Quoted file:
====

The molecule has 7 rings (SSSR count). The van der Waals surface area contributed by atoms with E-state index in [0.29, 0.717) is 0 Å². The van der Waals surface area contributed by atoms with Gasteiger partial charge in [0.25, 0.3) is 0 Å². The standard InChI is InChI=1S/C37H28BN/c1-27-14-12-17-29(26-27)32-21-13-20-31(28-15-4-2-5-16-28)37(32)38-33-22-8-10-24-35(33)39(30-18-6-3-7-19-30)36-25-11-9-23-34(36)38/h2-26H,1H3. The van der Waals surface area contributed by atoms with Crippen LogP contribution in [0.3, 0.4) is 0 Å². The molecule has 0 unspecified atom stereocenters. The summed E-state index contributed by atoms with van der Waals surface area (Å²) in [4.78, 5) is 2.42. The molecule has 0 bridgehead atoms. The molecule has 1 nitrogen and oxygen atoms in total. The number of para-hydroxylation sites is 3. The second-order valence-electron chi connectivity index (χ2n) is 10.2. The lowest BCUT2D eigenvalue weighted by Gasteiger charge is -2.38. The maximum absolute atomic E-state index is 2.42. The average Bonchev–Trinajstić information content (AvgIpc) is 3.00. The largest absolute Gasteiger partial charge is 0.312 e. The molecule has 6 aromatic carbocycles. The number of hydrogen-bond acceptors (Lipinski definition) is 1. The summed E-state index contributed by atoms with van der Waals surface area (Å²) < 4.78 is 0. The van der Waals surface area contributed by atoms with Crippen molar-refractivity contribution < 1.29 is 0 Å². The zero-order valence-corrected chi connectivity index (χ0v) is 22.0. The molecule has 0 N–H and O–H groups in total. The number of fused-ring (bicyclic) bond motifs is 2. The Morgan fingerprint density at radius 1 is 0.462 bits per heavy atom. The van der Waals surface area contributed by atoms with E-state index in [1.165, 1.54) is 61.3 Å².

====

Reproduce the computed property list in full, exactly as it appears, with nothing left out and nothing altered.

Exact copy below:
The molecule has 7 rings (SSSR count). The van der Waals surface area contributed by atoms with E-state index in [0.29, 0.717) is 0 Å². The van der Waals surface area contributed by atoms with Gasteiger partial charge in [0.25, 0.3) is 0 Å². The standard InChI is InChI=1S/C37H28BN/c1-27-14-12-17-29(26-27)32-21-13-20-31(28-15-4-2-5-16-28)37(32)38-33-22-8-10-24-35(33)39(30-18-6-3-7-19-30)36-25-11-9-23-34(36)38/h2-26H,1H3. The van der Waals surface area contributed by atoms with Crippen LogP contribution in [0.3, 0.4) is 0 Å². The molecule has 0 unspecified atom stereocenters. The summed E-state index contributed by atoms with van der Waals surface area (Å²) in [4.78, 5) is 2.42. The molecule has 0 bridgehead atoms. The molecule has 1 nitrogen and oxygen atoms in total. The number of para-hydroxylation sites is 3. The second-order valence-electron chi connectivity index (χ2n) is 10.2. The lowest BCUT2D eigenvalue weighted by Gasteiger charge is -2.38. The maximum absolute atomic E-state index is 2.42. The average Bonchev–Trinajstić information content (AvgIpc) is 3.00. The largest absolute Gasteiger partial charge is 0.312 e. The molecule has 6 aromatic carbocycles. The number of hydrogen-bond acceptors (Lipinski definition) is 1. The summed E-state index contributed by atoms with van der Waals surface area (Å²) < 4.78 is 0. The van der Waals surface area contributed by atoms with Crippen molar-refractivity contribution < 1.29 is 0 Å². The zero-order valence-corrected chi connectivity index (χ0v) is 22.0. The molecule has 0 N–H and O–H groups in total. The number of fused-ring (bicyclic) bond motifs is 2. The Morgan fingerprint density at radius 1 is 0.462 bits per heavy atom. The van der Waals surface area contributed by atoms with E-state index in [1.165, 1.54) is 61.3 Å².